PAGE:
If you want to change the world, it starts with your next thought.
Several years ago, when I was developing an outdoor education programme for primary schools, I signed up for a permaculture design course. I endured the inevitable jokes from family and friends about knitting my own sandals out of lentils but it didn’t take me (or them) long to realise that what had started as a way of making school growing spaces sustainable and productive, in fact, was going to change my approach to more than just gardening. Permaculture design has the power to reframe how we see the world. It is truly transformational. Holistic, solutions-focused, creative and with a firm belief in the power of making connections and working cooperatively, it has much to offer the classroom teacher, school manager and student.
As a teacher I try to employ permaculture principles in everything from classroom management to curriculum design. Nevertheless in the cut and thrust of daily life in the classroom with its focus on an increasingly heavy knowledge-based curriculum, assessment objectives and target grades, it’s sometimes difficult to get beyond a ‘design’ and ‘do’ approach to solving problems. The school holidays provide the time and space for the reflection, thinking, researching and redesigning necessary to do the best job possible in the classroom.
This afternoon, while my daughter spent a few hours running around a rugby pitch training for the next Dorset and Wilts game I read Looby Macnamara’s accessible book on creative thinking, permaculture-style. Much of the advice I already knew but a gentle reminder about what’s important is vital when you’re reflecting back over the last six weeks and deciding upon your approach to the second half of term, especially with GCSE and A level classes. It’s a good read.
I have highlighted below my top ten pieces of advice from Looby, which any teacher or student might find useful. They are in no particular order but all are part of my approach to teaching and learning.
- Celebrate what you have done, rather than focusing on what you have left to achieve. Glass half full, in other words. A positive attitude can keep you afloat even when your workload seeks to drown you.
- Talk and respond to each other in nurturing, kind ways. Kindness is monumentally underestimated. Try it. You’ll be surprised not only how good it makes you feel but how much more productive it makes you and those around you.
- Think in terms of ‘responsibility’ not ‘blame’ and ‘contribution’ not ‘gain’. We live in a fractured society where who is to blame and what we can gain seems king. A classroom where everyone is encouraged to take responsibility for their actions and make a contribution, where blame is not the culture and competition is second to cooperation is a happy and productive place. A microcosm for society I hope.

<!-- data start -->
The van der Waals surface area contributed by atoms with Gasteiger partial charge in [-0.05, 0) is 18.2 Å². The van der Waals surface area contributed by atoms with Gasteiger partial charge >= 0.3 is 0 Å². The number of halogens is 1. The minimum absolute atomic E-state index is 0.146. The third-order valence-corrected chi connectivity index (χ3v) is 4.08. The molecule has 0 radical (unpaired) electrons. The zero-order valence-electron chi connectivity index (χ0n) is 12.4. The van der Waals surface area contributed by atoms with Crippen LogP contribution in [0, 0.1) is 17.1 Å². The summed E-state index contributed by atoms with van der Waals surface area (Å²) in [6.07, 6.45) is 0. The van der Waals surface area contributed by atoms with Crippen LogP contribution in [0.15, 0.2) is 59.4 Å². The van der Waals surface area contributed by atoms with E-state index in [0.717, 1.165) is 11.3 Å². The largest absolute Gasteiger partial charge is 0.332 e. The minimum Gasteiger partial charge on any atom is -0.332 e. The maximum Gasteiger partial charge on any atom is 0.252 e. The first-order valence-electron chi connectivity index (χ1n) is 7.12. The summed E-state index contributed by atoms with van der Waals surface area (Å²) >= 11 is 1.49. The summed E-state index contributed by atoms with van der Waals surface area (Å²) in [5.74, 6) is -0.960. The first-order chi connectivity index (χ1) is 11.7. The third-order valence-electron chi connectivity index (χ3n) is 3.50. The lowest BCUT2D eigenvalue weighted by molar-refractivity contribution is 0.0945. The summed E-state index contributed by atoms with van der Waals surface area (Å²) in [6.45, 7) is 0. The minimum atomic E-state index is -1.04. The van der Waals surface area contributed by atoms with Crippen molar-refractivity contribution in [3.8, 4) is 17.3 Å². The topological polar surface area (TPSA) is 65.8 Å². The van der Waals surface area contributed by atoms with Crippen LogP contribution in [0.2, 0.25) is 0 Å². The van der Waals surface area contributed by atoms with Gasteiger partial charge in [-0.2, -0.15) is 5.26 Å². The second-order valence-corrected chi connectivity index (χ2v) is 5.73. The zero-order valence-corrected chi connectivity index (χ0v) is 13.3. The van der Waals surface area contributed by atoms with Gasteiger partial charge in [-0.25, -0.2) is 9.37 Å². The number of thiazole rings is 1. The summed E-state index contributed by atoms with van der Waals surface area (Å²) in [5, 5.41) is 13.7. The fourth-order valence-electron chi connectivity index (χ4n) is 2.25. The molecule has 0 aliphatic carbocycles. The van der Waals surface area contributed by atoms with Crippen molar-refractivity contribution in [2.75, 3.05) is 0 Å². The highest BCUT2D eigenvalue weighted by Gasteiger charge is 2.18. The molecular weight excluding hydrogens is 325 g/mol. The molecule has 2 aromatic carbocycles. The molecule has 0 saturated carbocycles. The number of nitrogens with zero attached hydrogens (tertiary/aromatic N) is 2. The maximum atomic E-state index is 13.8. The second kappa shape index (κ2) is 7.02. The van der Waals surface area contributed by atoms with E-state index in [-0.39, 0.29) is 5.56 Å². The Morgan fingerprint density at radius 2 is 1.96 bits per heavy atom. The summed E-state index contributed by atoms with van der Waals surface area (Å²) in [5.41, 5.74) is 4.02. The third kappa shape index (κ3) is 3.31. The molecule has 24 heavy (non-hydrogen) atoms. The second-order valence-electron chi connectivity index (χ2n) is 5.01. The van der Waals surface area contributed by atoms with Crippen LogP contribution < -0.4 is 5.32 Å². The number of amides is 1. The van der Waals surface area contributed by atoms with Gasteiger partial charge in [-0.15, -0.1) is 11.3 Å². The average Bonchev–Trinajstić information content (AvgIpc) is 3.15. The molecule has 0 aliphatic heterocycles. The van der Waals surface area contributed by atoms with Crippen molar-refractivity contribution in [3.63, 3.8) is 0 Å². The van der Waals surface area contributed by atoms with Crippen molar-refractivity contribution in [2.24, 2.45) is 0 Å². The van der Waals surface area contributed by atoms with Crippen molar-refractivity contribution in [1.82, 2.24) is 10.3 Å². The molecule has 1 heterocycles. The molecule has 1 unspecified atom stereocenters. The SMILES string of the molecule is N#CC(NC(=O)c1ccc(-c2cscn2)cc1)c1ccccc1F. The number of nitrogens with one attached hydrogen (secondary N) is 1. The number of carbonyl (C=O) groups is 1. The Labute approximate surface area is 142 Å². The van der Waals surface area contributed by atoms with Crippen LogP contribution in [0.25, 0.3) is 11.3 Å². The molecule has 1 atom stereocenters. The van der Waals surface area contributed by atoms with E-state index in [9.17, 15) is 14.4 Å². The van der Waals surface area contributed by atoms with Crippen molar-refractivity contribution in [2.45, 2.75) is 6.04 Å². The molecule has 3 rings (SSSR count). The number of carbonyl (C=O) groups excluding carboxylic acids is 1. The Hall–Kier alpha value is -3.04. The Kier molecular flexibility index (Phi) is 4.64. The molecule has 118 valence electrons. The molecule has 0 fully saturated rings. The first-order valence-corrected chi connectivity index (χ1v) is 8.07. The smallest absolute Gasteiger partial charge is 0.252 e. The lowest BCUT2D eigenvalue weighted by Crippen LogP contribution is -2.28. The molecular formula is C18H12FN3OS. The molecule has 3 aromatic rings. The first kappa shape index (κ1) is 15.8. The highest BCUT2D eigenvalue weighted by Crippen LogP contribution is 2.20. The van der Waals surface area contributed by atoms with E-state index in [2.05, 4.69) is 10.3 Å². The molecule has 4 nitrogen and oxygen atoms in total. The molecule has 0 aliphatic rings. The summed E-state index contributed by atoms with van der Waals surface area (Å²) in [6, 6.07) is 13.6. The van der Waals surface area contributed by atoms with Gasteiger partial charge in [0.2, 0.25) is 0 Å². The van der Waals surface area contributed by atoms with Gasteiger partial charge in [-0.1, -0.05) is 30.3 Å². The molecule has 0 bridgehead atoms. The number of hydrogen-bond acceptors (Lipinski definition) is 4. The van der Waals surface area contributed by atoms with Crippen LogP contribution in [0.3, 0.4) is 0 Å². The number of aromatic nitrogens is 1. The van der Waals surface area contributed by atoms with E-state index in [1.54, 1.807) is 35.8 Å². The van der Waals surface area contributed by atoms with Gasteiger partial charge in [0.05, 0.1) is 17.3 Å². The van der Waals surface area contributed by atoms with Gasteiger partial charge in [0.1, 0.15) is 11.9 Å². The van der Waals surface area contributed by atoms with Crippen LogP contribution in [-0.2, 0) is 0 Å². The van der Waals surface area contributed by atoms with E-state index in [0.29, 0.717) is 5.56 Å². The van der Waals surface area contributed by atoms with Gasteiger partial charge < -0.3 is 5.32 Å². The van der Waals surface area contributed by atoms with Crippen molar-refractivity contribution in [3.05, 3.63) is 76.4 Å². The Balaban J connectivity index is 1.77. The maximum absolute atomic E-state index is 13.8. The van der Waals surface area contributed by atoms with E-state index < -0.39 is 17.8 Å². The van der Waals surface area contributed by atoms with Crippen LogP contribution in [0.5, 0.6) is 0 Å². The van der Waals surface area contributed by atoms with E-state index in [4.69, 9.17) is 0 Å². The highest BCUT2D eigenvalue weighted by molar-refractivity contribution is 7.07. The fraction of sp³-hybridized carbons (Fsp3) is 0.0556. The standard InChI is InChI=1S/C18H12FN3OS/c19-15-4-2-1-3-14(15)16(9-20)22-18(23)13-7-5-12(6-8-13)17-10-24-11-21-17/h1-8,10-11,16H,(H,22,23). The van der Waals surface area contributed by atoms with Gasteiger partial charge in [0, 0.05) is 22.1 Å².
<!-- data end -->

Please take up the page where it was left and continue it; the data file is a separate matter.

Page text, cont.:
- Identify the outcomes you hope for; then actively seek ways to bring them about. Every journey starts with a single step. It’s not rocket science. Working backwards from the end point allows students to plot a course through the most demanding times in their school careers – public examinations. Often they will visualise a worst case scenario and how they got there so that behaviours can change before it is too late.
- Foster beneficial working relationships; build a sense of community; align yourself with like-minded people. Think beehive or ants and what they manage to achieve together. It’s powerful.
- Harness the natural ebbs and flows of energy of yourself and others. There are times in the day and times in the week when I feel more or less energetic. It’s a waste of time marking at midnight, for instance. Saturday morning lessons with my students are not the times to introduce new concepts. Experience has taught me to schedule work according to energy levels. There is no point fighting this. I work with it.
- Take time to be still and reflective. All the better if this also involves a walk in the fresh air. Creativity can only happen when you have time to do nothing. And I mean nothing. No phones or tablets. We would all be wise to heed this mantra.
- Live in the present but think for the future. Does what it says on the tin. Live every day as if it is your last, but bear in mind it probably won’t be and act accordingly.
- Seek ways of moving from your comfort zone into your stretch zone. Solutions come through movement. If water doesn’t move, it becomes stagnant. And so do we. Be prepared to take some risks. Students and certainly parents in general seem more risk-averse than they did when I started my teaching career in the 1990s. This is not a good thing.
- A diversity of interests, skills and opinions brings about the best solutions. This is true for individuals and groups. Harness the power of teams of individuals with different skills. Encourage students to use skills developed in other subject areas in your own classroom. My love of gardening and cooking has taught me much about being a good parent; directing large-scale theatrical productions has improved my ability to lead whole-school initiatives and deliver them on time and under-budget.
Judging by the amount of tweets from teachers over the weekend, I’m not the only one taking time to review my classroom practice and think creatively in the down time of Half Term. It’s what school holidays are for – along with cooking, sowing a few seeds, reading and spending time chilling with my own children.